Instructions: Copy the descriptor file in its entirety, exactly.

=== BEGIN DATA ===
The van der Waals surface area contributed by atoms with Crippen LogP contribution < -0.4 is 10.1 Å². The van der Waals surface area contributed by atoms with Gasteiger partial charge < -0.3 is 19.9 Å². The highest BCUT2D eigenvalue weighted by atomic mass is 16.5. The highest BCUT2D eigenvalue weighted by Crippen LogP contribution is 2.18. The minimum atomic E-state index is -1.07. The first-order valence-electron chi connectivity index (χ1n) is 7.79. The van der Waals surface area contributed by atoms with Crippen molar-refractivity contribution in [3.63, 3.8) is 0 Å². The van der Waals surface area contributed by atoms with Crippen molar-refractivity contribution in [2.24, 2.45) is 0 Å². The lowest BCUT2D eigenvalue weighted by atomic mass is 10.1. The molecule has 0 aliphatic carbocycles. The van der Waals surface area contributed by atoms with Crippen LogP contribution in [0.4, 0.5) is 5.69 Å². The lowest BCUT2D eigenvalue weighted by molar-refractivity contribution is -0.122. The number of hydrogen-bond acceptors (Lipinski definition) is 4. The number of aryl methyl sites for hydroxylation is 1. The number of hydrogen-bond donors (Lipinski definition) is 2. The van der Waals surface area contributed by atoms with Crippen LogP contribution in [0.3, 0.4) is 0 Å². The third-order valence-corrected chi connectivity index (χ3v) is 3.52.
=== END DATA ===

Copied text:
The van der Waals surface area contributed by atoms with Crippen LogP contribution < -0.4 is 10.1 Å². The van der Waals surface area contributed by atoms with Gasteiger partial charge < -0.3 is 19.9 Å². The highest BCUT2D eigenvalue weighted by atomic mass is 16.5. The highest BCUT2D eigenvalue weighted by Crippen LogP contribution is 2.18. The minimum atomic E-state index is -1.07. The first-order valence-electron chi connectivity index (χ1n) is 7.79. The van der Waals surface area contributed by atoms with Crippen molar-refractivity contribution in [3.63, 3.8) is 0 Å². The van der Waals surface area contributed by atoms with Crippen molar-refractivity contribution in [2.24, 2.45) is 0 Å². The lowest BCUT2D eigenvalue weighted by atomic mass is 10.1. The molecule has 0 aliphatic carbocycles. The van der Waals surface area contributed by atoms with Crippen LogP contribution in [0.4, 0.5) is 5.69 Å². The lowest BCUT2D eigenvalue weighted by molar-refractivity contribution is -0.122. The number of hydrogen-bond acceptors (Lipinski definition) is 4. The number of aryl methyl sites for hydroxylation is 1. The number of hydrogen-bond donors (Lipinski definition) is 2. The van der Waals surface area contributed by atoms with Crippen LogP contribution in [0.3, 0.4) is 0 Å². The third-order valence-corrected chi connectivity index (χ3v) is 3.52.